In total on the Friday, four people were arrested in relation to the events, three of whom were arrested for public intoxication, and the fourth person for dangerous driving. The latter incident occurred when “a student-aged male” was driving around the Aberdeen Street/Johnson Street area with people hanging off the side of his vehicle. The report notes that the incident involved alcohol, however, while the driver was initially arrested for impaired driving, alcohol level screenings showed the driver was “in the warning range.” Instead, he was charged under the Criminal Code of Canada for dangerous driving, stunt driving, failing to comply with the direction of an officer, and being a novice driver with a blood alcohol level over zero. The driver also received provincial offences charges, and his vehicle was impounded for seven days.
Complete enforcement statistics for Friday, Mar. 17, 2023, including for the above dangerous driving incident, involved:
- 136 Liquor Licence and Control Act charges
- One charge under the Criminal Code
- Two charges under the Highway Traffic Act
- Three Provincial Offences Act violation
In comparison, on the first day of revelry in 2022, 51 charges were laid under the Liquor Licence and Control Act, and one Administrative Monetary Penalty (AMP) charge was laid for amplification of sound.
The following day, Saturday, Mar. 18, 2023, a total of 91 sworn members, 11 Special Constables, and 19 civilian staff were deployed, in addition to the Police Liaison Team contingent. The morning began like the one before it, with “some pedestrian traffic and various noise complaints in the district.” With 15 minutes notice, the Queen’s Party Life social media accounts called for a gathering on Aberdeen Street at 1 p.m.
“The crowd grew steadily and was considerably larger than Friday. A large gathering congregated on Aberdeen Street at William Street spanning in each direction, creeping nearly the full length of Aberdeen Street,” the report reads.
“It’s estimated the crowd was approximately 4,000 strong,” it states. This crowd size is on par with those seen the year prior.
As a “measured, patient, and strategic police response was implemented,” a nuisance party was finally declared. Following that, bylaw and police officers “continued strict enforcement,” and the crowd quickly dispersed “without any incident.”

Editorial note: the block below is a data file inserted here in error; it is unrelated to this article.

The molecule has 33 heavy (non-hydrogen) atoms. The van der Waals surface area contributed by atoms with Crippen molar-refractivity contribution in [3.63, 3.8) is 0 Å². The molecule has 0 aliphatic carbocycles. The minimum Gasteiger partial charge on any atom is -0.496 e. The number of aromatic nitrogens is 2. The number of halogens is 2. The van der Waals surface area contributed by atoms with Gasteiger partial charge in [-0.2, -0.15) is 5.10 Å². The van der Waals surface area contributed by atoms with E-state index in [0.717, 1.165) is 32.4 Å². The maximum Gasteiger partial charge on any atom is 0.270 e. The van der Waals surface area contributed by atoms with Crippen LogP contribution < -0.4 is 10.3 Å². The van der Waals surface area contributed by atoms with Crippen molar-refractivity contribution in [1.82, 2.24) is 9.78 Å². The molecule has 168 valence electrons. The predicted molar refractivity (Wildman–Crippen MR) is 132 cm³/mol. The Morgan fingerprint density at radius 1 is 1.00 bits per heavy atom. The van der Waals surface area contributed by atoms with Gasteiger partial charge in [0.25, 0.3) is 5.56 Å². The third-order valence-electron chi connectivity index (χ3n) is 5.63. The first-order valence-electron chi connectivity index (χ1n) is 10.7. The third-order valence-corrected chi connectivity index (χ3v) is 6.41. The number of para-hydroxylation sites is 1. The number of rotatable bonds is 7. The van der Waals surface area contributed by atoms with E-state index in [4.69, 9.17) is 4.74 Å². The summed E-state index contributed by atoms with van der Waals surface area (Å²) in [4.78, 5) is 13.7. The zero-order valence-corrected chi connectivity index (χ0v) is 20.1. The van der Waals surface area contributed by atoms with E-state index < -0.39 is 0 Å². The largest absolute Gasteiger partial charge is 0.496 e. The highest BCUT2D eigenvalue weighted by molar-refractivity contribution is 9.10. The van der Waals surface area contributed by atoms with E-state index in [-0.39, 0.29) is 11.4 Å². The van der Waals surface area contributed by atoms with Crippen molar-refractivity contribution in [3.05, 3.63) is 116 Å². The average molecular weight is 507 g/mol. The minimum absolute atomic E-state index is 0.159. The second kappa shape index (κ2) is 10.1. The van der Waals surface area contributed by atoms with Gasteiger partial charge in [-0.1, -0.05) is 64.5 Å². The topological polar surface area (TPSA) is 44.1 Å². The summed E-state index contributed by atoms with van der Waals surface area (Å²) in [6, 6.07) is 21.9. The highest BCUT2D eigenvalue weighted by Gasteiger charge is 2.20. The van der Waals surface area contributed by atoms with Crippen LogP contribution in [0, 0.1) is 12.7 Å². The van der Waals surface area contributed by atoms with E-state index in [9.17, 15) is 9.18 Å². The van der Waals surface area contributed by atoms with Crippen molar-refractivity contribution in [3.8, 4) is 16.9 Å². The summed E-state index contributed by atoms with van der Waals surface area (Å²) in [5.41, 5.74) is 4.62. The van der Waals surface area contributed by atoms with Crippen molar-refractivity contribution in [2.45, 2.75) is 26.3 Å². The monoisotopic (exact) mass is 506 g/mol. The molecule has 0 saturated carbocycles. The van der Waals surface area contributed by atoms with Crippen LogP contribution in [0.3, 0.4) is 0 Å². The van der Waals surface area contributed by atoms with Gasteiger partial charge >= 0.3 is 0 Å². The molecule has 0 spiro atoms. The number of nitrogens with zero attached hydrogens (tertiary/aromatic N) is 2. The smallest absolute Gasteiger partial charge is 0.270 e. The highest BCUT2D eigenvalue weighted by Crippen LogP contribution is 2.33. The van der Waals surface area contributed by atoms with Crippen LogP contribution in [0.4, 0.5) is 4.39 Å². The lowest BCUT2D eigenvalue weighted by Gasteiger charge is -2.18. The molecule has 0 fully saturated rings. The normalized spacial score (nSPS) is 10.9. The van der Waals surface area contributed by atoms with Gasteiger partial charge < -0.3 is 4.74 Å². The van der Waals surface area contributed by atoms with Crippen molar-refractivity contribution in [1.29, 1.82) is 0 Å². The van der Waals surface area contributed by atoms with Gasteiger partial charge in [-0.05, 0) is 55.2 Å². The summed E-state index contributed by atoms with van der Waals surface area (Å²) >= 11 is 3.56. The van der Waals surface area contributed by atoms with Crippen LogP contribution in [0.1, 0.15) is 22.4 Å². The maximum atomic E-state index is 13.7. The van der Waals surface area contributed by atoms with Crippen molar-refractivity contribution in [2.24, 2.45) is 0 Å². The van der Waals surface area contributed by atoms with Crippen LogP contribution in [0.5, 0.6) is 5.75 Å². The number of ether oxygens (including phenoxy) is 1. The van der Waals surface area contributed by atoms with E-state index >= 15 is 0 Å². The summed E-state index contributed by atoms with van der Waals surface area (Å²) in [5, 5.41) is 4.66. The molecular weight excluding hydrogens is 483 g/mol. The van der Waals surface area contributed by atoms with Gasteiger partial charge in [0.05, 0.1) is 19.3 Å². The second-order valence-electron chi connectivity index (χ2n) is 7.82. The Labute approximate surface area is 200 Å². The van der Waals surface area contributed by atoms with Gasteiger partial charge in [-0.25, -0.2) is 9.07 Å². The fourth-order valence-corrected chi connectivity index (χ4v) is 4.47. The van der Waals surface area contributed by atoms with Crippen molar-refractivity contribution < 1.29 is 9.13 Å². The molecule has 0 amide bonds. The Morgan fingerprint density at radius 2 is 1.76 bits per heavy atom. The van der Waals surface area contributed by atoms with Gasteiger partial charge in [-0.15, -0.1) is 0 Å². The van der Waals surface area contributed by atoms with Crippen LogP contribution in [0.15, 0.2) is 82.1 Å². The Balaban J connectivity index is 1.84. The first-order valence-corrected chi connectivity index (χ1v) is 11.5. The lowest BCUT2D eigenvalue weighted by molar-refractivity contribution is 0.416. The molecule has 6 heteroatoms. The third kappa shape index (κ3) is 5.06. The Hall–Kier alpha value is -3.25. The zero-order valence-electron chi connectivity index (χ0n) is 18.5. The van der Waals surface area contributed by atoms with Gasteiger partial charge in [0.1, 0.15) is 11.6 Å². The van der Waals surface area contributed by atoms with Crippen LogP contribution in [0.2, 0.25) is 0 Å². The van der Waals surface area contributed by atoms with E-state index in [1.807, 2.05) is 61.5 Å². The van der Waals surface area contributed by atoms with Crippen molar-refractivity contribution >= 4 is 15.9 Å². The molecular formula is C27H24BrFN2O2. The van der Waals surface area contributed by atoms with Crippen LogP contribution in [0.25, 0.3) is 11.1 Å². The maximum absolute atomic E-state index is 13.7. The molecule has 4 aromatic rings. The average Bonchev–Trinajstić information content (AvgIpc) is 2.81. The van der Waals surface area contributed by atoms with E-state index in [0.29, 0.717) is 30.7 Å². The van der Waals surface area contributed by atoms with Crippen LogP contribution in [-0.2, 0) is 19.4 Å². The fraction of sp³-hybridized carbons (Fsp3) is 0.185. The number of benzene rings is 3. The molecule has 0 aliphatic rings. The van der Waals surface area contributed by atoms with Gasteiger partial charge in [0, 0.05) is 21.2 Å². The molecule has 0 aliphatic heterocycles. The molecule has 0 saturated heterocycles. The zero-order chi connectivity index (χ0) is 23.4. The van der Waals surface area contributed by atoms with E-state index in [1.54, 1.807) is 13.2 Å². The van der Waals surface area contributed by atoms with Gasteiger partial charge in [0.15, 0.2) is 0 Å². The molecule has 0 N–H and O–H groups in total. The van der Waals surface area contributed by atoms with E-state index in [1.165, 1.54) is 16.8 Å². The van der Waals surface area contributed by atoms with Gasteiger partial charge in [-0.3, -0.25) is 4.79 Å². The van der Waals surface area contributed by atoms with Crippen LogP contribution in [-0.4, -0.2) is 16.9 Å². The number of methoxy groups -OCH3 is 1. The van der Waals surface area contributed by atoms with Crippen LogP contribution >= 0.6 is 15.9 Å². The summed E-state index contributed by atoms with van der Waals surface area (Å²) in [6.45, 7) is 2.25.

However, the report notes, there were instances of projectiles being thrown, including the detonation of a green smoke bomb which was thrown into the crowd.
“On each day, once the large gatherings were dispersed or otherwise dissipated, a contingent of officers were deployed in vehicles to support the regular patrol shift with call volume and incidents related to the University District,” the report states.
According to the report, complete enforcement statistics for the second day included:
- 231 charges under the Liquor Licence and Control Act
- Three charges under the Highway Traffic Act
- Five AMPs
Additionally, five people were arrested for being intoxicated in a public place, two of whom were enrolled at Queen’s University, the report details.
A complete breakdown of police enforcement across both days includes:
- 367 charges under the Liquor Licence and Control Act
- Five charges under the Highway Traffic Act
- Five AMPs
- Eight arrests for public intoxication
- One arrest under the Criminal Code
According to the report, the costs associated with these events have yet to be calculated.
“As such, the full and accurate tabulation of expenses is not yet available,” it states.
It should be noted that expenses related to St. Patrick’s Day in 2022 contributed to the Kingston Police budget deficit that occurred that year, with $83,000 in overtime alone incurred.
Kingstonist reached out to the City of Kingston to determine fines laid by bylaw enforcement at the University District St. Patrick’s Day 2023 event, but response was not received by time of publication.
One thought on “Kingston Police report: Over 380 charges laid during St. Patrick’s Day 2023 revelry”
It is more than disappointing to recognize that instead of demonstrating appreciation and respect for the historic university, so many of these students have no sense of responsibility and privilege to think it acceptable to represent their institution with unacceptable, inappropriate behaviour. It says much about their upbringing and the degeneration of our society; it is not hijincks or simple exuberance. How great it would be if one year student organizations channelled their efforts to civilized actions, perhaps involving the nearby residents, and feel good about being respected instead of being seen in the city and outside as the worst examples of their age.